Howard Megdal, Sports On Earth (he also linked to us, which was nice):
Cole struck out just two hitters all night. And as the game wore on, the Giants started making better contact. How much of this was by design, from an organization that is famous for wanting its pitchers to pitch to contact, and how much was a product of a still-developing set of secondary pitches, we’ll only find out in the coming games of Cole’s career.
Tony Sanchez, Triple-A Indianapolis catcher, to ESPN 970′s David Todd:
“He gets fired up. He’s gonna look pissed off. He reminds me of A.J. Burnett. When A.J. pitches, A.J. looks pissed. He doesn’t look happy. He hates every hitter. And Gerrit’s similar to A.J., he’s gonna go out there and throw his 100 mph fastball, and then you’re gonna see him mix in a 90 mph changeup and it’s gonna have hitters out in front… One of the big reasons for his recent success is that change in velocity.”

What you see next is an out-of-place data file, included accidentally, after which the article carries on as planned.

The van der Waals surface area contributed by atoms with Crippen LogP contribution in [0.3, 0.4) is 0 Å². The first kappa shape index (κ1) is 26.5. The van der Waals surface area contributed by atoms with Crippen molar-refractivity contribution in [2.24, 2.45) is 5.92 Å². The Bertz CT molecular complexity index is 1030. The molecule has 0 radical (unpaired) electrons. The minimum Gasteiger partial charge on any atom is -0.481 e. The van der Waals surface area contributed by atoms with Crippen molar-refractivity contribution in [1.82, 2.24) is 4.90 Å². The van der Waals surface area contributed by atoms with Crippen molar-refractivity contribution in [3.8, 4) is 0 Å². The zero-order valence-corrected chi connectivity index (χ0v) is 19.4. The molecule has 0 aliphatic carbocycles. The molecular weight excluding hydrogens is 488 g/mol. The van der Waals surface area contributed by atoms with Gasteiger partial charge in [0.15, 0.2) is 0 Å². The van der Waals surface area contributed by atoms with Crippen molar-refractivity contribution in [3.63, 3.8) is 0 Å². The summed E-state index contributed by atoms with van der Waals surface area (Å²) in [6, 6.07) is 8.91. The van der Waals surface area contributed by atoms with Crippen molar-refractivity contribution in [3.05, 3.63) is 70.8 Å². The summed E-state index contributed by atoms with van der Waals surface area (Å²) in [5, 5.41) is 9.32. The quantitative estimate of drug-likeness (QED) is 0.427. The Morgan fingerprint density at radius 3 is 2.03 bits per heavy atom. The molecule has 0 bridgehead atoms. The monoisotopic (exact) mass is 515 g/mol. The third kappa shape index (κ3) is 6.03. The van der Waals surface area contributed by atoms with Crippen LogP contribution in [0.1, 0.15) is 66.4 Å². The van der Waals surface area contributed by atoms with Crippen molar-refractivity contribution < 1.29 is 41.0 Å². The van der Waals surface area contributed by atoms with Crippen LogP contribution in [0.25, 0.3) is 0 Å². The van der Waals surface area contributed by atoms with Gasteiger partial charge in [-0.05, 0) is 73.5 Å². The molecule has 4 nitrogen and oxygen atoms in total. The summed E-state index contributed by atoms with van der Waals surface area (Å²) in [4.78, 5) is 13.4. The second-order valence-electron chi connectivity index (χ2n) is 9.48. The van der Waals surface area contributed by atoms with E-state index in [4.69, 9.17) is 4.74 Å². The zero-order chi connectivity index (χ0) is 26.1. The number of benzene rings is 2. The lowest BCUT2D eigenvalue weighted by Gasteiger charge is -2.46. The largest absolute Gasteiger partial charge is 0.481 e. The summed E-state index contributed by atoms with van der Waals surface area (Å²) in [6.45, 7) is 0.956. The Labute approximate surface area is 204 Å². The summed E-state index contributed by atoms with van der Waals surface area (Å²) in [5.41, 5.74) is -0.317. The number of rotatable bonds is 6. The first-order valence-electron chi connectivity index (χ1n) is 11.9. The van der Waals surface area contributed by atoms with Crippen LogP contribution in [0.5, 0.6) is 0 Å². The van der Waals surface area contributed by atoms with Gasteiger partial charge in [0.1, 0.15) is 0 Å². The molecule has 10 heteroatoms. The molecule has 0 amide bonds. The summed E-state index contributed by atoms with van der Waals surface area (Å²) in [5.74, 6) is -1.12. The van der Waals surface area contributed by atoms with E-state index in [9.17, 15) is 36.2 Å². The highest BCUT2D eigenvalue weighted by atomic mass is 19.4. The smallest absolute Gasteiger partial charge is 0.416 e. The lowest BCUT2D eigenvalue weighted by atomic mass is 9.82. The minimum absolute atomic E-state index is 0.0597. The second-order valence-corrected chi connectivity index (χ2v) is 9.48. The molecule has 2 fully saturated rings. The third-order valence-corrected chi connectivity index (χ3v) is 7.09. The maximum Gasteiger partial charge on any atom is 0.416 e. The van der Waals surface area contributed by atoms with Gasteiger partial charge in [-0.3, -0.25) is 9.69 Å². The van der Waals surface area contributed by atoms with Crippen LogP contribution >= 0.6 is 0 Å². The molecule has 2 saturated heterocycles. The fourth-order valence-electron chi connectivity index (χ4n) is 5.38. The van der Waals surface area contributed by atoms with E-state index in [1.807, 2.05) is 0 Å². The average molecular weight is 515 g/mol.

After Francisco Liriano starts Wednesday night, the rotation will go as follows:
Thursday: RHP Charlie Morton
Friday: RHP A.J. Burnett (vs. Dodgers)
Saturday: LHP Jeff Locke (vs. Dodgers)
Sunday: RHP Gerrit Cole (vs. Dodgers)
Weather forecasts in Pittsburgh indicate a low chance of rain Wednesday night until 10 p.m. Both teams took batting practice outside, which would not happen if there was even the possibility of pre-game rain. If there is a delay, manager Clint Hurdle says his policy will be to end a pitcher’s evening if the delay goes an hour or more.
Cole’s breaking balls looked like sliders to Hurdle, but catcher Russell Martin insists they were curveballs. Martin spoke to Cole before his debut, and the pitcher said he felt confident in his curve.